Open main menu

Rayford Trae Young (born September 19, 1998) is an American professional basketball player for the Atlanta Hawks of the National Basketball Association (NBA). He played college basketball for the Oklahoma Sooners. On December 19, 2017, with 22 assists he tied the NCAA single-game record, shared by Syracuse's Sherman Douglas (1989), Southern's Avery Johnson (1988) and Charleston Southern's Tony Fairley (1987).[1] By the end of his only college season, Young would be the first and only player to ever lead the NCAA in both points and assists in a single season. He was drafted by the Dallas Mavericks in the 2018 NBA draft with the fifth pick, but was later traded to the Atlanta Hawks, along with a future first-round pick, for the draft rights to Luka Dončić. He would join Dončić in a unanimous selection to the 2018–19 NBA All-Rookie First Team.[2]

Trae Young
20170329 MCDAAG Trae Young dribbling.jpg
No. 11 – Atlanta Hawks
PositionPoint guard
Personal information
Born (1998-09-19) September 19, 1998 (age 21)
Lubbock, Texas
Listed height6 ft 1 in (1.85 m)
Listed weight180 lb (82 kg)
Career information
High schoolNorman North (Norman, Oklahoma)
CollegeOklahoma (2017–2018)
NBA draft2018 / Round: 1 / Pick: 5th overall
Selected by the Dallas Mavericks
Playing career2018–present
Career history
2018–presentAtlanta Hawks
Career highlights and awards
Stats at
Stats at

Early lifeEdit

Born in Lubbock, Texas, Trae is the son of Candice and Rayford Young, who played basketball at Texas Tech and professionally in Europe.[3][4] He has a younger brother, Timothy, and two younger sisters, Caitlyn and Camryn. Young also has an uncle that previously played college basketball under the NAIA.[5]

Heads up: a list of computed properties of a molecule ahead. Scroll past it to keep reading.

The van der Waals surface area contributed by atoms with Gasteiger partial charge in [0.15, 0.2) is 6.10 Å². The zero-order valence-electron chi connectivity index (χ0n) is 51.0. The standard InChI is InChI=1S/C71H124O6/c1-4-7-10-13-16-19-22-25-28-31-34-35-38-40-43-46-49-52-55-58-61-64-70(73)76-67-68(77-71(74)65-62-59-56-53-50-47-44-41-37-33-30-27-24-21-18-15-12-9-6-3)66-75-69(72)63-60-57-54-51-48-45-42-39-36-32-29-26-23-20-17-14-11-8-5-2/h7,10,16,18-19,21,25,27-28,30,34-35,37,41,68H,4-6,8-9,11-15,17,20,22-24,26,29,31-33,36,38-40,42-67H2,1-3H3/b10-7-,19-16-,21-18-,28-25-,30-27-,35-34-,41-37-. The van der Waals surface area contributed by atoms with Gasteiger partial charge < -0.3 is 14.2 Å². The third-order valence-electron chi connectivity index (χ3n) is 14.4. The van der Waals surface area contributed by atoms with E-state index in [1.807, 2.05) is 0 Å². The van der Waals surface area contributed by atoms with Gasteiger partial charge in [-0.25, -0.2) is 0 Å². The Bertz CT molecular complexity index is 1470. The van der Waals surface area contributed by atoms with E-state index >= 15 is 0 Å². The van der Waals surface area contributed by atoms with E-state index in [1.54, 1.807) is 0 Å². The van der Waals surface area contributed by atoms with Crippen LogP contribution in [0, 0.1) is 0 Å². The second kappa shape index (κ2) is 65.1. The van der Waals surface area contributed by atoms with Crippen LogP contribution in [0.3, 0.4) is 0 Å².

High school careerEdit

Young attended Norman North High School in his hometown of Norman, Oklahoma. While he did not play basketball in his freshman year at Norman North, he ended up playing for the team in his sophomore year. That year, he averaged 25 points, 5 assists, and 4 rebounds per game as he helped Norman North win the 2015 area championship and was named Oklahoma's Sophomore of the Year. During his junior year of high school, he significantly improved his game, averaging 34.2 points, 4.6 rebounds, and 4.6 assists as he led the team to a 28–4 record that year, winning the regional title and placing runner up in the 2016 Oklahoma Class 6A championship game. He was also named Oklahoma's Player of the Year by multiple sources. In his senior season, he averaged 42.6 points, 5.8 rebounds, and 4.1 assists per game while also shooting at a 48.9% rate.


Young was considered one of the best players in the 2017 recruiting class by, and ESPN.[6][7] ESPN considered him the second-best point guard prospect that year, while the other websites considered him the third-best point guard of the recruiting class that year. On February 16, 2017, Young committed to the Oklahoma Sooners, having him stay in his home state for his college career. He was the University of Oklahoma's first five-star recruit since Tiny Gallon in 2010.[8]

US college sports recruiting information for high school athletes
Name Hometown High school / college Height Weight Commit date
Trae Young
Norman, OK Norman North High School (OK) 6 ft 2 in (1.88 m) 176 lb (80 kg) Feb 16, 2017 
Recruiting star ratings: Scout:    Rivals:    247Sports:     ESPN:    ESPN grade: 94
Overall recruiting rankings: Scout: 21   Rivals: 14  247Sports: 18  ESPN: 15
  • Note: In many cases, Scout, Rivals, 247Sports, and ESPN may conflict in their listings of height and weight.
  • In these cases, the average was taken. ESPN grades are on a 100-point scale.


  • "Oklahoma 2017 Basketball Commitments". Retrieved September 6, 2016.
  • "2017 Oklahoma Basketball Commits". Retrieved September 6, 2016.
  • " Team Recruiting Rankings". Retrieved September 6, 2016.
  • "2017 Team Ranking". Retrieved September 6, 2016.

College careerEdit